The bill awaits action in the Senate, controlled by the conservative opposition – among them the aggrieved Noboa.
Ironically, the editor of Plan B, Alejandra Matus, was herself the victim of such a law. In 1999, when she published a book critical of the Chilean Supreme Court, she was forced to flee the country when an offended justice ordered an arrest warrant issued against her under Article 6:B of Chile’s 1958 National Security Law. He also ordered all copies of the book confiscated from bookstores and the publisher’s warehouse (see Quill, September 1999).
Congress finally repealed Article 6:B in 2001, allowing Matus to return home. She defended Plan B’s reportage of the Spiniak case and the accusation against Noboa, saying the Chilean media are denied access to information in criminal cases that U.S. media enjoy.
“The criminal process is secret, so until the judge decides to charge somebody we have no way of knowing what’s going on. And when he charges someone, we only have access to his decisions, but not the whole process. We won’t have access to testimony or proof until the final (adjudication),” she said. “Meanwhile, we try to cover the process through reliable sources. If the Chilean process were open, we wouldn’t have to use covert methods.”
She said the closed nature of criminal cases is the focus of her latest book, “Injusticia Duradera” (“Lingering Injustice”).
Plan B was not the first to allege Noboa had attended Spiniak’s parties. Carlos Huneeus, director of a left-wing think-tank, made the allegation on his Web site soon after Guzmán’s revelations. Noboa sued for libel, and in February the two settled out of court when Huneeus renounced the accusation.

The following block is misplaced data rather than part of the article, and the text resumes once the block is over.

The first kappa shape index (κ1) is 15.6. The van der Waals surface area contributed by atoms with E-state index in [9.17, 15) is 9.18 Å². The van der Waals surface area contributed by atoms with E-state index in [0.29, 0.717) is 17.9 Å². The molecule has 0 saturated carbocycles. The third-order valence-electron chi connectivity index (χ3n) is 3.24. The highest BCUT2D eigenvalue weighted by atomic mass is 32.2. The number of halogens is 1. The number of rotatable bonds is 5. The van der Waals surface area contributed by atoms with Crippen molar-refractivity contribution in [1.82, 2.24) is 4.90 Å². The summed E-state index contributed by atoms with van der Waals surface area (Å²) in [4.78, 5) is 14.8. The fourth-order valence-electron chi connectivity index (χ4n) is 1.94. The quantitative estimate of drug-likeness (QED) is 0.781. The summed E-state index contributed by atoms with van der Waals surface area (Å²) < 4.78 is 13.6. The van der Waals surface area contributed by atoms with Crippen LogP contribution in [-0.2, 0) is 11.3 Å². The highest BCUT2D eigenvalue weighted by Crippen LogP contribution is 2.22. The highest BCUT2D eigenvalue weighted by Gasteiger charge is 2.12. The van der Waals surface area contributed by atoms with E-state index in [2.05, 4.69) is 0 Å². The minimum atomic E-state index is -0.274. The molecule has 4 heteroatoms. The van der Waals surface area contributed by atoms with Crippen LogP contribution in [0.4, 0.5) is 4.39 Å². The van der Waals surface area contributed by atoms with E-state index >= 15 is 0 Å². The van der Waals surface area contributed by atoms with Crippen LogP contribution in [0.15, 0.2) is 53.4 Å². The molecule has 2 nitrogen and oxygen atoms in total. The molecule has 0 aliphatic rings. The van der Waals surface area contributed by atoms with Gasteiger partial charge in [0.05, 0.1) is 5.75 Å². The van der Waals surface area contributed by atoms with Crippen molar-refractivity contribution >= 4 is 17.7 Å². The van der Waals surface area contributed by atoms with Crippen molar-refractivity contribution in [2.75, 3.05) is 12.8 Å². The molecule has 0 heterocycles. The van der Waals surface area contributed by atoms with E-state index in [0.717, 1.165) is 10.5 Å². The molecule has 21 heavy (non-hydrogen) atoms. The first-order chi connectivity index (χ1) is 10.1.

Matus said Huneeus was not one of her sources and that Noboa has not filed suit against Plan B.
“We have access to people who know she (Bueno) said this,” she insisted. “We have been very careful not to accuse him (directly). We’re trying to reconstruct what the judge is getting. We constantly sort out rumors. We’re pretty sure we are right. They are different sources, and we know they have access to the case.
“We’re trying to bring the public all the information so they can make a better judgment,” Matus said. “We think that’s our responsibility. We are a journalistic medium. We don’t have an agenda. We are neither right-wing nor left-wing. We do this all the time with (suspects) who are not powerful, and nobody complains.”
Ascanio Cavallo, a veteran journalist whose political column in La Tercera is now one of Chile’s most respected, said he is far more concerned with what he sees as the lapses of ethics on television than in the nondaily tabloids, whose circulations are numbered in four digits.
“Television has had tough coverage in recent years, and it hasn’t reflected enough on its standards, which are lower than those of U.S. television,” he said. “TV is much more of a mass medium, and its impact is much greater than those new print media.
“You can’t justify violating the law and ethics,” he said. “They need to work harder to use conventional methods. There are always easy and difficult ways to obtain information. The easy way is outside the law. This kind of TV coverage is a new phenomenon, and it reflects a lack of maturity.”
Rozas Ortuzar voiced her fear that after winning back their freedom, the Chilean media are delivering a self-inflicted wound.
“The media always want to sell papers or boost ratings, but when they are contrary to the quality or veracity of the information, it only increases readership or ratings for the short term,” she said. “If they are wrong, it’s going to cost them a lot more.”
Rozas Ortuzar conceded, however, that during the Pinochet era, the Spiniak case probably would not have been reported at all.
“As bad as the coverage is, it’s better than suppressing the news,” she said. “It (freedom) is priceless. That’s why it’s so important for the media to cover this with good quality, so they won’t make errors, and so people won’t fault the press.”
Robert Buckman, Ph.D., is associate professor of journalism at the University of Louisiana at Lafayette. He taught at Catholic University of Chile under a Fulbright Fellowship in 1991 and spent eight days in Chile in December researching this article. He is co-chair of SPJ’s International Journalism Committee.